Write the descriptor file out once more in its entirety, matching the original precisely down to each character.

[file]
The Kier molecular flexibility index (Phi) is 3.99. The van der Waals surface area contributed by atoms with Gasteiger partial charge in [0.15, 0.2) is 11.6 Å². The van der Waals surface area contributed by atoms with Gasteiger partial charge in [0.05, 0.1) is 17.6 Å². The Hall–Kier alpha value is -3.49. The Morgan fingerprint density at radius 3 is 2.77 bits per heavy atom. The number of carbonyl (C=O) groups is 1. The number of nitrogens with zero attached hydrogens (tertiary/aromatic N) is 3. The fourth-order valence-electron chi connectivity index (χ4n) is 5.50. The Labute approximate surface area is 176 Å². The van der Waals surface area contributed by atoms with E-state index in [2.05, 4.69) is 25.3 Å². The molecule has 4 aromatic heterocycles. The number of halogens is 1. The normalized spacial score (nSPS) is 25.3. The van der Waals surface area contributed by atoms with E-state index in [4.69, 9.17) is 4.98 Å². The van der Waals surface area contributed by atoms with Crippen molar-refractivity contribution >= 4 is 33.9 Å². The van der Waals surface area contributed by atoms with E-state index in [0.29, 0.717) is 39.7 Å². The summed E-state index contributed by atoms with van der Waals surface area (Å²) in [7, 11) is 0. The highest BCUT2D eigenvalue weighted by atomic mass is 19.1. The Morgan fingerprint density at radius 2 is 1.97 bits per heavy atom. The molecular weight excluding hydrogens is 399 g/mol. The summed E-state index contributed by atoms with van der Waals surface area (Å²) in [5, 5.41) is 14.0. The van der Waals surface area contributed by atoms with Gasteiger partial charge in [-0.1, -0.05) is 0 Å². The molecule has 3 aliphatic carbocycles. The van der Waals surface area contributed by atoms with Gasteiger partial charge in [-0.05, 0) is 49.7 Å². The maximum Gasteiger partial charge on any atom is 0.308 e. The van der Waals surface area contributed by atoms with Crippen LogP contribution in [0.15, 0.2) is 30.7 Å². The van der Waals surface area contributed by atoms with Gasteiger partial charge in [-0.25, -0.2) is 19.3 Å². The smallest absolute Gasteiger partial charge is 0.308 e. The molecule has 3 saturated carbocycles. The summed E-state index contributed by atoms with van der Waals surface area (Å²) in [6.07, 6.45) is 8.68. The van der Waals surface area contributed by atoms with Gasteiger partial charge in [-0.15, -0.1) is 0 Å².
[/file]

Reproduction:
The Kier molecular flexibility index (Phi) is 3.99. The van der Waals surface area contributed by atoms with Gasteiger partial charge in [0.15, 0.2) is 11.6 Å². The van der Waals surface area contributed by atoms with Gasteiger partial charge in [0.05, 0.1) is 17.6 Å². The Hall–Kier alpha value is -3.49. The Morgan fingerprint density at radius 3 is 2.77 bits per heavy atom. The number of carbonyl (C=O) groups is 1. The number of nitrogens with zero attached hydrogens (tertiary/aromatic N) is 3. The fourth-order valence-electron chi connectivity index (χ4n) is 5.50. The Labute approximate surface area is 176 Å². The van der Waals surface area contributed by atoms with E-state index in [2.05, 4.69) is 25.3 Å². The molecule has 4 aromatic heterocycles. The number of halogens is 1. The normalized spacial score (nSPS) is 25.3. The van der Waals surface area contributed by atoms with E-state index in [4.69, 9.17) is 4.98 Å². The van der Waals surface area contributed by atoms with Crippen molar-refractivity contribution >= 4 is 33.9 Å². The van der Waals surface area contributed by atoms with E-state index in [0.29, 0.717) is 39.7 Å². The summed E-state index contributed by atoms with van der Waals surface area (Å²) in [7, 11) is 0. The highest BCUT2D eigenvalue weighted by atomic mass is 19.1. The Morgan fingerprint density at radius 2 is 1.97 bits per heavy atom. The molecular weight excluding hydrogens is 399 g/mol. The summed E-state index contributed by atoms with van der Waals surface area (Å²) in [5, 5.41) is 14.0. The van der Waals surface area contributed by atoms with Gasteiger partial charge in [-0.1, -0.05) is 0 Å². The molecule has 3 aliphatic carbocycles. The van der Waals surface area contributed by atoms with Gasteiger partial charge in [-0.05, 0) is 49.7 Å². The maximum Gasteiger partial charge on any atom is 0.308 e. The van der Waals surface area contributed by atoms with Crippen LogP contribution in [0.15, 0.2) is 30.7 Å². The van der Waals surface area contributed by atoms with Gasteiger partial charge in [-0.25, -0.2) is 19.3 Å². The smallest absolute Gasteiger partial charge is 0.308 e. The molecule has 3 saturated carbocycles. The summed E-state index contributed by atoms with van der Waals surface area (Å²) in [6.07, 6.45) is 8.68. The van der Waals surface area contributed by atoms with Gasteiger partial charge in [-0.15, -0.1) is 0 Å².